Two men charged with manslaughter in the fatal crash that killed a 20-year-old Meriden man on July 24, 2011, are due back in court next week.
South Fire District firefigher Stephen Tyrseck of Durham and Jedidiah Roesler of Meriden, who have both entered not guilty pleas in Middletown Superior Court related to the death of Alexander Martinez of Meriden are due back in Middlesex Superior Court in Middletown on Oct. 25.
Martinez, 20, was a passenger in a car driven by Roesler which collided with a pick-up truck driven by Tyrseck at South Main Street and Highland Avenue in Middletown.
He was pronounced dead at the scene after being ejected from the 2002 Honda Civic about 2:30 a.m., according to police. Tyrseck was traveling in a south on South Main approaching Highland Avenue.
Tyrseck has been on unpaid leave since January, according to David P. Gallitto, South Fire District Commision chair.
"The union contract allows for a firefighter to request an unpaid leave of absence for one year," Gallitto said. "Steve made this request of the commission and on Jan. 3, 2012, at which time it was granted. The leave includes no pay or benefits for the period of time requested. He is currently still on leave."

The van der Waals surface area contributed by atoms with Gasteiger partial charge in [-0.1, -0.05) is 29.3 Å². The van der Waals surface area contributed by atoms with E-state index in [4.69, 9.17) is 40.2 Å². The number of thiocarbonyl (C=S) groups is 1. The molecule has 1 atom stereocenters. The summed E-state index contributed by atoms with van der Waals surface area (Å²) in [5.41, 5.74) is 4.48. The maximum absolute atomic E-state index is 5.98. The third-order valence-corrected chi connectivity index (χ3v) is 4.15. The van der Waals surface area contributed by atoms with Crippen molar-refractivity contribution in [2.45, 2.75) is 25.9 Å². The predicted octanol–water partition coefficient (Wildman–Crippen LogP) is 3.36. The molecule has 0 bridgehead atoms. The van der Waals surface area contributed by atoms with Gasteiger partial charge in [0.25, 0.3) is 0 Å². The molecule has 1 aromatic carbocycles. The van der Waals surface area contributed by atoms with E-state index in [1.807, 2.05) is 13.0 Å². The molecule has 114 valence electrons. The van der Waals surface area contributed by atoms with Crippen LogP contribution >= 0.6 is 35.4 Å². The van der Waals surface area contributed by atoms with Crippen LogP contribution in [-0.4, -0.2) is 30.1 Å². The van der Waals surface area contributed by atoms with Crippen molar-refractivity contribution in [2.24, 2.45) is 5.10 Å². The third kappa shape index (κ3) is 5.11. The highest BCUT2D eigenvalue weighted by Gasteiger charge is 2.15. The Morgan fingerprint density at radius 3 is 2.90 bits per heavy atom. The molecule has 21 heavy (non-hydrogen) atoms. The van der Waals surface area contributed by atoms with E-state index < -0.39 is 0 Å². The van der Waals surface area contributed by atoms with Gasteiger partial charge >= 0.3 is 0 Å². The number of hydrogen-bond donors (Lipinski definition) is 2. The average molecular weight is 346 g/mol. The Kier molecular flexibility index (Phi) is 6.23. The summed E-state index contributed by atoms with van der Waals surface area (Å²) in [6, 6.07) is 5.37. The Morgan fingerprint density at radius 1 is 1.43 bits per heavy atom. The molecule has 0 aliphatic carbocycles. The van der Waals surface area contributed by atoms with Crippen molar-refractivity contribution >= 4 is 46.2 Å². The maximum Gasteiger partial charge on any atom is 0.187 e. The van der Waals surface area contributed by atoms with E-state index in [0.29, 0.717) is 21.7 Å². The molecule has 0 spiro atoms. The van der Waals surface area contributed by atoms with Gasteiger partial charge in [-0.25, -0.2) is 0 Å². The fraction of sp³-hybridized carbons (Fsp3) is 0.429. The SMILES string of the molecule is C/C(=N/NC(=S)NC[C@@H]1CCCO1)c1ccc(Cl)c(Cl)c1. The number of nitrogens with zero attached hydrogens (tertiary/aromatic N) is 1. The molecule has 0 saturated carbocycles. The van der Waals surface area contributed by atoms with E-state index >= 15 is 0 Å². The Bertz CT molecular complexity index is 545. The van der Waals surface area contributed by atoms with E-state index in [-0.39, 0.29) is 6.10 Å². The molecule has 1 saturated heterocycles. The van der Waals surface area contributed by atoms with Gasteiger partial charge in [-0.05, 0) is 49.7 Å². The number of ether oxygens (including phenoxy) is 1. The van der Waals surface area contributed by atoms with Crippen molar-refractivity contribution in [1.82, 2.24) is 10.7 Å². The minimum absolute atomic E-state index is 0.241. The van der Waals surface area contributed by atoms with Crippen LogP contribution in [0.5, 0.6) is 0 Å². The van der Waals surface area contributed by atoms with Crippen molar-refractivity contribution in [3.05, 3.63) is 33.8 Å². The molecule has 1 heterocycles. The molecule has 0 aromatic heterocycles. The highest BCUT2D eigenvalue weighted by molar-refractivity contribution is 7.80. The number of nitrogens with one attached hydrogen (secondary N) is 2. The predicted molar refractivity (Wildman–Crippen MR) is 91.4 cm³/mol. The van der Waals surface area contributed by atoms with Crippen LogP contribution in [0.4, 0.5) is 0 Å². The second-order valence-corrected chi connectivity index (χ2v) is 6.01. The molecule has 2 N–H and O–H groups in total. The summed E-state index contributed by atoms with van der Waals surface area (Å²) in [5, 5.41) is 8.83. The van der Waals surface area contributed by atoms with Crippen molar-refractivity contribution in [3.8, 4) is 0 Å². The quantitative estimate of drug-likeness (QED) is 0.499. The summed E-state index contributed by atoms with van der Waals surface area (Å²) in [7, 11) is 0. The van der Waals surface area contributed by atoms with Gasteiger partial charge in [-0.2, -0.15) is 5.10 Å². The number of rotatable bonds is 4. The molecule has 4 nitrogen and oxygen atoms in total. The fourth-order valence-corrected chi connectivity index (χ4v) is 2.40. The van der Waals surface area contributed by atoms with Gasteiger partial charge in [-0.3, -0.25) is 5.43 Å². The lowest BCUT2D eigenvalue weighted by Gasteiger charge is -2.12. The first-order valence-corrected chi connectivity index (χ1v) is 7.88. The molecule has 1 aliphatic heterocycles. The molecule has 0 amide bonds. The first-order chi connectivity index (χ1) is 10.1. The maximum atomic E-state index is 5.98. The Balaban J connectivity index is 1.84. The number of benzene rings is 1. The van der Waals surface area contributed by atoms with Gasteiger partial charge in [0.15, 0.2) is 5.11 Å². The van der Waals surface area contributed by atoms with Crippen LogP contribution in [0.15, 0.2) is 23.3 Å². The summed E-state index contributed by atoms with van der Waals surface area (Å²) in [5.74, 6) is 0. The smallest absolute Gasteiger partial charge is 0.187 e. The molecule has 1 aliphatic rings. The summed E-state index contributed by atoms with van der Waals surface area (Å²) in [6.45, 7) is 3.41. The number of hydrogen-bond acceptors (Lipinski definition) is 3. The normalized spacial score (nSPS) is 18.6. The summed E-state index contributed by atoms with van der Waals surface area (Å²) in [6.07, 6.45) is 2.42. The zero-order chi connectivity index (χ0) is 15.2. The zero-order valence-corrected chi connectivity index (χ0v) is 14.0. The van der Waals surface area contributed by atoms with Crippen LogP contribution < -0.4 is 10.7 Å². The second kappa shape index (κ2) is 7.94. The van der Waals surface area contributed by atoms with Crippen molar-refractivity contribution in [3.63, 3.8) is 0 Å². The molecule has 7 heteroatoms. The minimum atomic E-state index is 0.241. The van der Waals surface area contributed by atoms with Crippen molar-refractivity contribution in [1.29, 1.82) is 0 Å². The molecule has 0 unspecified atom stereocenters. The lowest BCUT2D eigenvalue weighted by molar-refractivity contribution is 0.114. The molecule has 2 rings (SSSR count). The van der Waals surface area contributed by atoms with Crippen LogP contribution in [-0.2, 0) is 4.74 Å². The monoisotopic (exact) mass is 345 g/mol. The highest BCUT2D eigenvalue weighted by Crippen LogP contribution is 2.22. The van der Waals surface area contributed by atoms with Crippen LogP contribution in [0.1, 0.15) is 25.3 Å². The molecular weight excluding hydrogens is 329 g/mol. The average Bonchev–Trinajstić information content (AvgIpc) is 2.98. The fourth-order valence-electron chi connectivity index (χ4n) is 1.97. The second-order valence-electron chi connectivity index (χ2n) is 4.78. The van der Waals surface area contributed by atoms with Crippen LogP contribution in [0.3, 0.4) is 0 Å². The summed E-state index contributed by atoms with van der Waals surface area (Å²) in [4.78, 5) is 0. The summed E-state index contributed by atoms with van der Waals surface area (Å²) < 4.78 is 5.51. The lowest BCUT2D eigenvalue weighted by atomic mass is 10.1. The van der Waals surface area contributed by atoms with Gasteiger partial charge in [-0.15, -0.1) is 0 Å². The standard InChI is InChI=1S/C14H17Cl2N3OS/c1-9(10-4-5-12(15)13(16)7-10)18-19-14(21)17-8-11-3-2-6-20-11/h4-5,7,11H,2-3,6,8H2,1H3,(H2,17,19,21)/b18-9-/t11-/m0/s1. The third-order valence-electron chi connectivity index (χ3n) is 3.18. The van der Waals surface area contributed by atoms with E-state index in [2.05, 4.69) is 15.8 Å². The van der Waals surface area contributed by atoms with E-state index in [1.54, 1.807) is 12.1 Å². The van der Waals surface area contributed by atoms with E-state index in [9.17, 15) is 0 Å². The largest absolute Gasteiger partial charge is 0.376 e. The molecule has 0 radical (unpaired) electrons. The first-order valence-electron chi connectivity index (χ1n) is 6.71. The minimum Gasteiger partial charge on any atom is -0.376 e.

Roesler, the son of Meriden Public Library director Karen Roesler, is charged with second-degree manslaughter, misconduct with a motor vehicle, negligent homicide and reckless driving, DUI, traveling too fast for conditions, and improper turn. He is being represented by Attorney John R. Donovan, a former prosecutor for the state of Connecticut.
Tyrseck, represented by Rome McGuigan Attorneys, is charged with second-degree manslaughter, misconduct with a motor vehicle, negligent homicide and reckless driving, DUI, speeding more than 60 mph and failure to drive on the right.
In April 1998, Jed, then 9, was one of seven plaintiffs in a high-profile lawsuit involving Meriden city and school officials and districts across Connecticut who sued the state Department of Education, according to the Hartford Courant.
The suit was filed, according to the Courant, "on behalf of children who are alleged to have suffered academically because of skewed state funding. They are asking the state to reconfigure the formula by which districts receive state money."
The lawsuit eventually was dropped, according to the Boston Globe.